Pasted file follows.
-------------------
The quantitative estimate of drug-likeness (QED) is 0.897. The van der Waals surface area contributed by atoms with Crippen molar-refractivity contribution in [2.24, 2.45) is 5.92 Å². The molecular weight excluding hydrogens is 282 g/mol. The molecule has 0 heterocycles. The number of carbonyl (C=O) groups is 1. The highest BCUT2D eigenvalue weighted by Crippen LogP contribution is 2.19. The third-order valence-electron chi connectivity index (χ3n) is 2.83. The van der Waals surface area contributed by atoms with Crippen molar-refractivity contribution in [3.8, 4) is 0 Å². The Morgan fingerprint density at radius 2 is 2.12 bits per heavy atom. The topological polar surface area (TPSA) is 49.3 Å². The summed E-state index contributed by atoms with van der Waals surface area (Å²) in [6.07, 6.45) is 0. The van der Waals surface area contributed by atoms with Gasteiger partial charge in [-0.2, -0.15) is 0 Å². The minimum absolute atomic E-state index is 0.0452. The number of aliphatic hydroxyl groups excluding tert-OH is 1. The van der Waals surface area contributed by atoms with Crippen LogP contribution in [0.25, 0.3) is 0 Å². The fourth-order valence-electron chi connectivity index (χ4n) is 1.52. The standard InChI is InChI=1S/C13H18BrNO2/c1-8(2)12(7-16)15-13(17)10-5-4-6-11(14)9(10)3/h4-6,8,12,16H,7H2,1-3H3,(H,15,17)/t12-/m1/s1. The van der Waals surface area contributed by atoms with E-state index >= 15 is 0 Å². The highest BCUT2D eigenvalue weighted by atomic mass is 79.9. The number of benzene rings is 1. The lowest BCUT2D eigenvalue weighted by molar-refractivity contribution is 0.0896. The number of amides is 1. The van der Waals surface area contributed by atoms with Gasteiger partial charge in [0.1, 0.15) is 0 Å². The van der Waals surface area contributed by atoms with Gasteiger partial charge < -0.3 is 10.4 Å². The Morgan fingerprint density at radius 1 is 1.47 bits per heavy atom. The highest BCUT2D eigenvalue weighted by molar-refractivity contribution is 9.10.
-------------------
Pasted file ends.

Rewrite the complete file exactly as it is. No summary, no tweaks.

The quantitative estimate of drug-likeness (QED) is 0.897. The van der Waals surface area contributed by atoms with Crippen molar-refractivity contribution in [2.24, 2.45) is 5.92 Å². The molecular weight excluding hydrogens is 282 g/mol. The molecule has 0 heterocycles. The number of carbonyl (C=O) groups is 1. The highest BCUT2D eigenvalue weighted by Crippen LogP contribution is 2.19. The third-order valence-electron chi connectivity index (χ3n) is 2.83. The van der Waals surface area contributed by atoms with Crippen molar-refractivity contribution in [3.8, 4) is 0 Å². The Morgan fingerprint density at radius 2 is 2.12 bits per heavy atom. The topological polar surface area (TPSA) is 49.3 Å². The summed E-state index contributed by atoms with van der Waals surface area (Å²) in [6.07, 6.45) is 0. The van der Waals surface area contributed by atoms with Gasteiger partial charge in [-0.2, -0.15) is 0 Å². The minimum absolute atomic E-state index is 0.0452. The number of aliphatic hydroxyl groups excluding tert-OH is 1. The van der Waals surface area contributed by atoms with Crippen LogP contribution in [0.25, 0.3) is 0 Å². The fourth-order valence-electron chi connectivity index (χ4n) is 1.52. The standard InChI is InChI=1S/C13H18BrNO2/c1-8(2)12(7-16)15-13(17)10-5-4-6-11(14)9(10)3/h4-6,8,12,16H,7H2,1-3H3,(H,15,17)/t12-/m1/s1. The van der Waals surface area contributed by atoms with E-state index >= 15 is 0 Å². The highest BCUT2D eigenvalue weighted by atomic mass is 79.9. The number of benzene rings is 1. The lowest BCUT2D eigenvalue weighted by molar-refractivity contribution is 0.0896. The number of amides is 1. The van der Waals surface area contributed by atoms with Gasteiger partial charge in [0.1, 0.15) is 0 Å². The van der Waals surface area contributed by atoms with Gasteiger partial charge < -0.3 is 10.4 Å². The Morgan fingerprint density at radius 1 is 1.47 bits per heavy atom. The highest BCUT2D eigenvalue weighted by molar-refractivity contribution is 9.10.